Demand for mortgage loans is off from last year's pace at two major mortgage banks.
Countrywide Credit Industries Inc., the nation's second-largest mortgage bank, originated $3.1 billion of mortgages in April, 16% less than in April 1996. North American Mortgage Co., the 12th-largest originator, produced $761 million, for a 14% drop.
In the year through April, Pasadena, Calif.-based Countrywide originated $11.7 billion, a 17% decline. North American, Santa Rosa, Calif., originated $2.7 billion, down 17%.
Jonathan Gray, analyst with Sanford C. Bernstein & Co., said unfavorable first-quarter comparisons can be attributed to higher interest rates. He added that there was a refinance wave in the first quarter of 1996 that boosted loan volume for the two companies.
There are signs that the sluggish demand for loans will continue for both companies in the short term. Countrywide's pipeline of loans in process, a measure of approved loans that are likely to close in the next two months, was $5.2 billion at the end of April, 11% less than a year earlier.
North American, which re-ports monthly loan applications instead of approved loans, received $1.34 billion in applications in April, a 9% drop from last year.
But Thomas O'Donnell, an analyst with Smith Barney, said both companies could offset the decline in volume somewhat because of their expansion into the higher-growth and more profitable area of subprime lending, originating mortgages to customers with shabby credit histories.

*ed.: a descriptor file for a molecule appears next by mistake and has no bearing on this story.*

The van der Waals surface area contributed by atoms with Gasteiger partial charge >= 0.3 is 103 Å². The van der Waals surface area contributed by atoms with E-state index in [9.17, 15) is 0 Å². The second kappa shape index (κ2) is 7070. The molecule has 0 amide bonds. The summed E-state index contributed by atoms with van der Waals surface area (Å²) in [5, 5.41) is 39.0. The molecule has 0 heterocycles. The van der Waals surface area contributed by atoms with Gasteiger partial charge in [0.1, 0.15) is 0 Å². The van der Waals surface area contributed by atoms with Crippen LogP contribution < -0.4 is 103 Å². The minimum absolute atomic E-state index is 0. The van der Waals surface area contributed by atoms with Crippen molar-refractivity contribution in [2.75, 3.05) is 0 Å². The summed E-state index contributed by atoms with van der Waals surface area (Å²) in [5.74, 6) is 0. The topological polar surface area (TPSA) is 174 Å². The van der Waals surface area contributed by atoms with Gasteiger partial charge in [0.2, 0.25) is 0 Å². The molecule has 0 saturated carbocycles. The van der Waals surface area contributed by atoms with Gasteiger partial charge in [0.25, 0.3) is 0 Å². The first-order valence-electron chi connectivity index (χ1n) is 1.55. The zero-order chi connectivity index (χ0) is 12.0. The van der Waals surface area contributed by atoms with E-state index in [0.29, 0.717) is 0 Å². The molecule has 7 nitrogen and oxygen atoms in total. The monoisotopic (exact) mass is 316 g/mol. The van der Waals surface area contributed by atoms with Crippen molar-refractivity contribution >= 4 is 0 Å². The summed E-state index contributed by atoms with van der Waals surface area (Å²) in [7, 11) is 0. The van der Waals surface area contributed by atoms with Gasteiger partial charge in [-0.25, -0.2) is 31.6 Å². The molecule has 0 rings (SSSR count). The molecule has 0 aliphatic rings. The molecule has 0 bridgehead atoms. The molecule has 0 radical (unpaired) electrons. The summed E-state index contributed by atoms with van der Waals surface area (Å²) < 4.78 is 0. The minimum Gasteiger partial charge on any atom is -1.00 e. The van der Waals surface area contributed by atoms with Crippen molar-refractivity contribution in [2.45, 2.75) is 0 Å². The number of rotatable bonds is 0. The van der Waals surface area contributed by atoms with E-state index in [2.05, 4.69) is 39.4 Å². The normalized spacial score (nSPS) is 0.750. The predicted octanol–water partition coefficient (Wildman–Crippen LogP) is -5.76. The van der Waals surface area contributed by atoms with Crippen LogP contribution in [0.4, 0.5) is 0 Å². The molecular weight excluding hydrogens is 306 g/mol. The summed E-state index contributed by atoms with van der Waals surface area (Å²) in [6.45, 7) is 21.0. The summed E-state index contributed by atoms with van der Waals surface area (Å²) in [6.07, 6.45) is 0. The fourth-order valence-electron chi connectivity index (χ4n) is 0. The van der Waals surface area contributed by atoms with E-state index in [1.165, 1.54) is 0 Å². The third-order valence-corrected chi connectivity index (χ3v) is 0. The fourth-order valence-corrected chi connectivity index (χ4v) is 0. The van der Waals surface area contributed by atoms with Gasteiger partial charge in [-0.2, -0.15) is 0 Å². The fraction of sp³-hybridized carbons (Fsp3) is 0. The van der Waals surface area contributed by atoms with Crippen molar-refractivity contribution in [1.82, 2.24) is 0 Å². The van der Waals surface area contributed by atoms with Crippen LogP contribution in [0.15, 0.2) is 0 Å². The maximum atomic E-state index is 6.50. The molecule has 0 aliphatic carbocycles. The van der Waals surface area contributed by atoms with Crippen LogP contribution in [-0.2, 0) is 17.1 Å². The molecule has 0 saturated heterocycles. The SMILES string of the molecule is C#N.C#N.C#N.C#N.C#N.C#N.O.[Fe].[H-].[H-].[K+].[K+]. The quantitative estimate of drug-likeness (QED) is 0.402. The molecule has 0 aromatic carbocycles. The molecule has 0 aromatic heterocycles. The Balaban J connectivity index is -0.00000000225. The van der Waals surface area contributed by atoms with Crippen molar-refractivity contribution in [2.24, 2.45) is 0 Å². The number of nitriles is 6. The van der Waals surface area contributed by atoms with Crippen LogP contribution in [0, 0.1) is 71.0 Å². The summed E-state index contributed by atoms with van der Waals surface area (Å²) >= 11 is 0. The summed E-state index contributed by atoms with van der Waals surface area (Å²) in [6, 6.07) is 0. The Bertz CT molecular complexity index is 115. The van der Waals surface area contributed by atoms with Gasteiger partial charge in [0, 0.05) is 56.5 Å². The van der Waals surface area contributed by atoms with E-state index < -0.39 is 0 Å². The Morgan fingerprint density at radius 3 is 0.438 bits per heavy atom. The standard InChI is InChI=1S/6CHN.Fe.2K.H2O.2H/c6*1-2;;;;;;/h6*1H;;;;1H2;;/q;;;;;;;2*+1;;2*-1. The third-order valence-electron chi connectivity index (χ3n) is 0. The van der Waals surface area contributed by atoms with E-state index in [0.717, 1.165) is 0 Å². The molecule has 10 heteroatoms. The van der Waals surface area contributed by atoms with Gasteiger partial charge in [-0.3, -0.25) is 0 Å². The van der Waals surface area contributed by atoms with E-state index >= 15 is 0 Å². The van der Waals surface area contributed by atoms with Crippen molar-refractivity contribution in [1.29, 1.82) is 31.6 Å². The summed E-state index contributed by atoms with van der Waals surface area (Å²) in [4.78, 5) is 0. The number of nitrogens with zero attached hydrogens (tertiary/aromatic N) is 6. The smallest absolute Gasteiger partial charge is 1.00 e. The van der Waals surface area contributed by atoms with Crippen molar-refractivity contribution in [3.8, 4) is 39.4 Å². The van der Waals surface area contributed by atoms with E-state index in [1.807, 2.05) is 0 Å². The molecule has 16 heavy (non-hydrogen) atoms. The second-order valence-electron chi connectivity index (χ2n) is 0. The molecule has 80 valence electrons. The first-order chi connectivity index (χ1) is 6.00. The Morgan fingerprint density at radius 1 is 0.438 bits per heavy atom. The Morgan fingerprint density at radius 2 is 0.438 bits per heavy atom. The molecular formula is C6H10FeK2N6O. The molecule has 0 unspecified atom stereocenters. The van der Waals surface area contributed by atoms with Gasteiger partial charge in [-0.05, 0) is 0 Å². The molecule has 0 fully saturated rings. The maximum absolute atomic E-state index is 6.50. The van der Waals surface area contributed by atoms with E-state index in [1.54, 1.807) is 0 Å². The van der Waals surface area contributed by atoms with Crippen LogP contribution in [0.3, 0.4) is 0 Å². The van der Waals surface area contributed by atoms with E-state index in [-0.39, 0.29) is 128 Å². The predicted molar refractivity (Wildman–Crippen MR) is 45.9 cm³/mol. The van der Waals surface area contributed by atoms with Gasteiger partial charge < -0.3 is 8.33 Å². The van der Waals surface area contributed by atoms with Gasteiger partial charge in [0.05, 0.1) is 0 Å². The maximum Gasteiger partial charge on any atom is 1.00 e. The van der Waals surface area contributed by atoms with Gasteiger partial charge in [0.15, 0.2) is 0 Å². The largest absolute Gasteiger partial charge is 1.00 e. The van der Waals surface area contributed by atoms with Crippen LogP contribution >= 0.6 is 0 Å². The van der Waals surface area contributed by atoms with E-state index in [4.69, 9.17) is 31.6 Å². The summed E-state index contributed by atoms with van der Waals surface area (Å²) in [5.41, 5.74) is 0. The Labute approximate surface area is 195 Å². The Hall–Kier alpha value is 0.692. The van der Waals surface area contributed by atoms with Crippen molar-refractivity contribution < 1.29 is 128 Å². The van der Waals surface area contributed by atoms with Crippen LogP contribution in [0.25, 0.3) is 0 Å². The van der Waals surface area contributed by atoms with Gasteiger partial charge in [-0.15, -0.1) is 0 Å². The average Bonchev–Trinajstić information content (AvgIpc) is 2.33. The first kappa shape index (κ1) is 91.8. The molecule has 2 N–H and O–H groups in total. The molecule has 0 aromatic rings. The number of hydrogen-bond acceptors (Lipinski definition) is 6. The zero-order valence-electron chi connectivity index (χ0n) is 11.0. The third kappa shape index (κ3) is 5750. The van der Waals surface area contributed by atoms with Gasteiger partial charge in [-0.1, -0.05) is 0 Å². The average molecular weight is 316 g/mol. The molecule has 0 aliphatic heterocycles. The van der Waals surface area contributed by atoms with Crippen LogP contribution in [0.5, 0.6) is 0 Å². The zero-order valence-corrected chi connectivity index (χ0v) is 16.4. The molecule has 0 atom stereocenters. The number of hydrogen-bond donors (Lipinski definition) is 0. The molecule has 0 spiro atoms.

Countrywide, which started to originate subprime and home equity loans in 1995, originated $96 million of B and C loans and $105 million of home equity loans in April, increases of 57% and 209%, respectively, from April 1996.
Mr. Gray said he is estimating that Countrywide will originate at least $2.2 billion in subprime and home equity loans this year. "Countrywide's penetration of that market has been impressive," he said.
North American originated $33 million in subprime loans last month.
The company began a subprime lending program in November. North American originates B and C loans with the help of Contifinancial, a leading nonconforming lender based in New York.
Seth Potter, an analyst with Sands Brothers & Co., expects the company to originate $70 million of subprime loans in the second quarter.